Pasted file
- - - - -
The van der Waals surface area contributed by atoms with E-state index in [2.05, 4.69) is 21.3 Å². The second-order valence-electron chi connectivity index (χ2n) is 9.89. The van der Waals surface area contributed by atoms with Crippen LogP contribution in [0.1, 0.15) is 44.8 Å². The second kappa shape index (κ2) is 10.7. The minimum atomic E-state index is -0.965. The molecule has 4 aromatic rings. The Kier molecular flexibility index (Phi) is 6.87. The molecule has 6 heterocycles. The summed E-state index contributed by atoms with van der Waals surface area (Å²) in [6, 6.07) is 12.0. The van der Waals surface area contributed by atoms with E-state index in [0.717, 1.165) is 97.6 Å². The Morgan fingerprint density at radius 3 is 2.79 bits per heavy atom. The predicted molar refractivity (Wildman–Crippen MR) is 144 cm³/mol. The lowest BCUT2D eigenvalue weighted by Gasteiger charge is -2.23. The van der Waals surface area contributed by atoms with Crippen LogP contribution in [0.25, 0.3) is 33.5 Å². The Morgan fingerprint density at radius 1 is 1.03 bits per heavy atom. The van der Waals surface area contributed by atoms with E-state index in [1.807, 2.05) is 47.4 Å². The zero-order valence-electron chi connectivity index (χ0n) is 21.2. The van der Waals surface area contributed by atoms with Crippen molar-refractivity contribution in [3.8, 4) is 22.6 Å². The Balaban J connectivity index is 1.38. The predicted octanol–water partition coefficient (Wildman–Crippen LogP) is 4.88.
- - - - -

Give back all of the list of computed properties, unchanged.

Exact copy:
The van der Waals surface area contributed by atoms with E-state index in [2.05, 4.69) is 21.3 Å². The second-order valence-electron chi connectivity index (χ2n) is 9.89. The van der Waals surface area contributed by atoms with Crippen LogP contribution in [0.1, 0.15) is 44.8 Å². The second kappa shape index (κ2) is 10.7. The minimum atomic E-state index is -0.965. The molecule has 4 aromatic rings. The Kier molecular flexibility index (Phi) is 6.87. The molecule has 6 heterocycles. The summed E-state index contributed by atoms with van der Waals surface area (Å²) in [6, 6.07) is 12.0. The van der Waals surface area contributed by atoms with E-state index in [0.717, 1.165) is 97.6 Å². The Morgan fingerprint density at radius 3 is 2.79 bits per heavy atom. The predicted molar refractivity (Wildman–Crippen MR) is 144 cm³/mol. The lowest BCUT2D eigenvalue weighted by Gasteiger charge is -2.23. The van der Waals surface area contributed by atoms with Crippen LogP contribution in [0.25, 0.3) is 33.5 Å². The Morgan fingerprint density at radius 1 is 1.03 bits per heavy atom. The van der Waals surface area contributed by atoms with E-state index in [1.807, 2.05) is 47.4 Å². The zero-order valence-electron chi connectivity index (χ0n) is 21.2. The van der Waals surface area contributed by atoms with Crippen molar-refractivity contribution in [3.8, 4) is 22.6 Å². The Balaban J connectivity index is 1.38. The predicted octanol–water partition coefficient (Wildman–Crippen LogP) is 4.88.